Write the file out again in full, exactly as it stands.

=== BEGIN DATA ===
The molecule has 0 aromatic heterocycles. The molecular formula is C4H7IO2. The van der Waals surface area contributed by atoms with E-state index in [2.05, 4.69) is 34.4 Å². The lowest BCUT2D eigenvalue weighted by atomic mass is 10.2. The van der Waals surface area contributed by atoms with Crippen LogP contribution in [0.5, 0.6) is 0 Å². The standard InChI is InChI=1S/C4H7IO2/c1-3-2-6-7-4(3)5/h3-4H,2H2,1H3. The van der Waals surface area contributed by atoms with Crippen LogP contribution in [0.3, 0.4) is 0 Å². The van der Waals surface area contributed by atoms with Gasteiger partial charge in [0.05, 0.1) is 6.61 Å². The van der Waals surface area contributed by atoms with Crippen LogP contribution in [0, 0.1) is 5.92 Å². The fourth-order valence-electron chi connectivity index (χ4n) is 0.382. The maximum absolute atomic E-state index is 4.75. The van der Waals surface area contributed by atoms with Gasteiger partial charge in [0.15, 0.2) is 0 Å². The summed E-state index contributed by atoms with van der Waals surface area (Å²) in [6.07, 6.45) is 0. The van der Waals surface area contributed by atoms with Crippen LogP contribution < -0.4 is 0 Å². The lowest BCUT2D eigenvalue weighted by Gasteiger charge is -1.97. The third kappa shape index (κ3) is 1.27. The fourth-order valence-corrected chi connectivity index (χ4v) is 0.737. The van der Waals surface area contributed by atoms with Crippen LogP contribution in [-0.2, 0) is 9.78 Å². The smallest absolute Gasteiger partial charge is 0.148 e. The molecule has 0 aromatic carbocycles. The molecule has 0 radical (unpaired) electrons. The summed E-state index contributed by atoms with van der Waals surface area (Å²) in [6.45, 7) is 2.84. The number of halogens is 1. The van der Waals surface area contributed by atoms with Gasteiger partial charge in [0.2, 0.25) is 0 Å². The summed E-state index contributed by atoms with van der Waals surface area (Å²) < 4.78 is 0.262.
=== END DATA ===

The molecule has 0 aromatic heterocycles. The molecular formula is C4H7IO2. The van der Waals surface area contributed by atoms with E-state index in [2.05, 4.69) is 34.4 Å². The lowest BCUT2D eigenvalue weighted by atomic mass is 10.2. The van der Waals surface area contributed by atoms with Crippen LogP contribution in [0.5, 0.6) is 0 Å². The standard InChI is InChI=1S/C4H7IO2/c1-3-2-6-7-4(3)5/h3-4H,2H2,1H3. The van der Waals surface area contributed by atoms with Crippen LogP contribution in [0.3, 0.4) is 0 Å². The van der Waals surface area contributed by atoms with Gasteiger partial charge in [0.05, 0.1) is 6.61 Å². The van der Waals surface area contributed by atoms with Crippen LogP contribution in [0, 0.1) is 5.92 Å². The fourth-order valence-electron chi connectivity index (χ4n) is 0.382. The maximum absolute atomic E-state index is 4.75. The van der Waals surface area contributed by atoms with Gasteiger partial charge in [0.15, 0.2) is 0 Å². The summed E-state index contributed by atoms with van der Waals surface area (Å²) in [6.07, 6.45) is 0. The van der Waals surface area contributed by atoms with Crippen LogP contribution < -0.4 is 0 Å². The lowest BCUT2D eigenvalue weighted by Gasteiger charge is -1.97. The third kappa shape index (κ3) is 1.27. The fourth-order valence-corrected chi connectivity index (χ4v) is 0.737. The van der Waals surface area contributed by atoms with Crippen LogP contribution in [-0.2, 0) is 9.78 Å². The smallest absolute Gasteiger partial charge is 0.148 e. The molecule has 0 aromatic carbocycles. The molecule has 0 radical (unpaired) electrons. The summed E-state index contributed by atoms with van der Waals surface area (Å²) in [6.45, 7) is 2.84. The number of halogens is 1. The van der Waals surface area contributed by atoms with Gasteiger partial charge in [0.2, 0.25) is 0 Å². The summed E-state index contributed by atoms with van der Waals surface area (Å²) < 4.78 is 0.262.